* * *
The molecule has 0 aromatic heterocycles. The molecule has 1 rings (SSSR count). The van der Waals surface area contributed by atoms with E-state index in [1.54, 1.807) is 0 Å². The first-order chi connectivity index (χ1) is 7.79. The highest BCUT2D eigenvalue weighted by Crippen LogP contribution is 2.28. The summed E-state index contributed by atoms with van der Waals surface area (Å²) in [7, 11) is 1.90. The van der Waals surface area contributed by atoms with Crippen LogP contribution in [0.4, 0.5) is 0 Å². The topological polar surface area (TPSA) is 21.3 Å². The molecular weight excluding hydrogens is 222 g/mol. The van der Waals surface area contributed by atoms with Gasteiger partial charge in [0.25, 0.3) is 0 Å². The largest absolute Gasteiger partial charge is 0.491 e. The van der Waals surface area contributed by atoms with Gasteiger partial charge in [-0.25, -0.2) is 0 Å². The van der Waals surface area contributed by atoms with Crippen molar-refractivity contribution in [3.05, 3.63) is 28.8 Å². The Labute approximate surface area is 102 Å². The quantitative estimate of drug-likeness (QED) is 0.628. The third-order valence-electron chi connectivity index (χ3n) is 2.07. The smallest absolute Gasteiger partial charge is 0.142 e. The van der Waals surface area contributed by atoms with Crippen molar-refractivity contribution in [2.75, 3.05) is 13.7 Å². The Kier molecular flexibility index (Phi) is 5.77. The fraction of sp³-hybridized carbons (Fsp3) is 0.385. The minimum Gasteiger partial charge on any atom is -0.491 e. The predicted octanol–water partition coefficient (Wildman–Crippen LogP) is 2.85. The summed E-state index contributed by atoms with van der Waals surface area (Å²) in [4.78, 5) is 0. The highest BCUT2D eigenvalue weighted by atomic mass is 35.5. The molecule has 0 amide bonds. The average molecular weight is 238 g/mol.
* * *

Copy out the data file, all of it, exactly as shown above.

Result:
The molecule has 0 aromatic heterocycles. The molecule has 1 rings (SSSR count). The van der Waals surface area contributed by atoms with E-state index in [1.54, 1.807) is 0 Å². The first-order chi connectivity index (χ1) is 7.79. The highest BCUT2D eigenvalue weighted by Crippen LogP contribution is 2.28. The summed E-state index contributed by atoms with van der Waals surface area (Å²) in [7, 11) is 1.90. The van der Waals surface area contributed by atoms with Crippen LogP contribution in [0.4, 0.5) is 0 Å². The topological polar surface area (TPSA) is 21.3 Å². The molecular weight excluding hydrogens is 222 g/mol. The van der Waals surface area contributed by atoms with Gasteiger partial charge in [0.25, 0.3) is 0 Å². The largest absolute Gasteiger partial charge is 0.491 e. The van der Waals surface area contributed by atoms with Gasteiger partial charge in [-0.25, -0.2) is 0 Å². The van der Waals surface area contributed by atoms with Crippen molar-refractivity contribution in [3.05, 3.63) is 28.8 Å². The Labute approximate surface area is 102 Å². The quantitative estimate of drug-likeness (QED) is 0.628. The third-order valence-electron chi connectivity index (χ3n) is 2.07. The smallest absolute Gasteiger partial charge is 0.142 e. The van der Waals surface area contributed by atoms with Crippen molar-refractivity contribution in [2.75, 3.05) is 13.7 Å². The Kier molecular flexibility index (Phi) is 5.77. The fraction of sp³-hybridized carbons (Fsp3) is 0.385. The minimum Gasteiger partial charge on any atom is -0.491 e. The predicted octanol–water partition coefficient (Wildman–Crippen LogP) is 2.85. The summed E-state index contributed by atoms with van der Waals surface area (Å²) in [4.78, 5) is 0. The highest BCUT2D eigenvalue weighted by atomic mass is 35.5. The molecule has 0 amide bonds. The average molecular weight is 238 g/mol.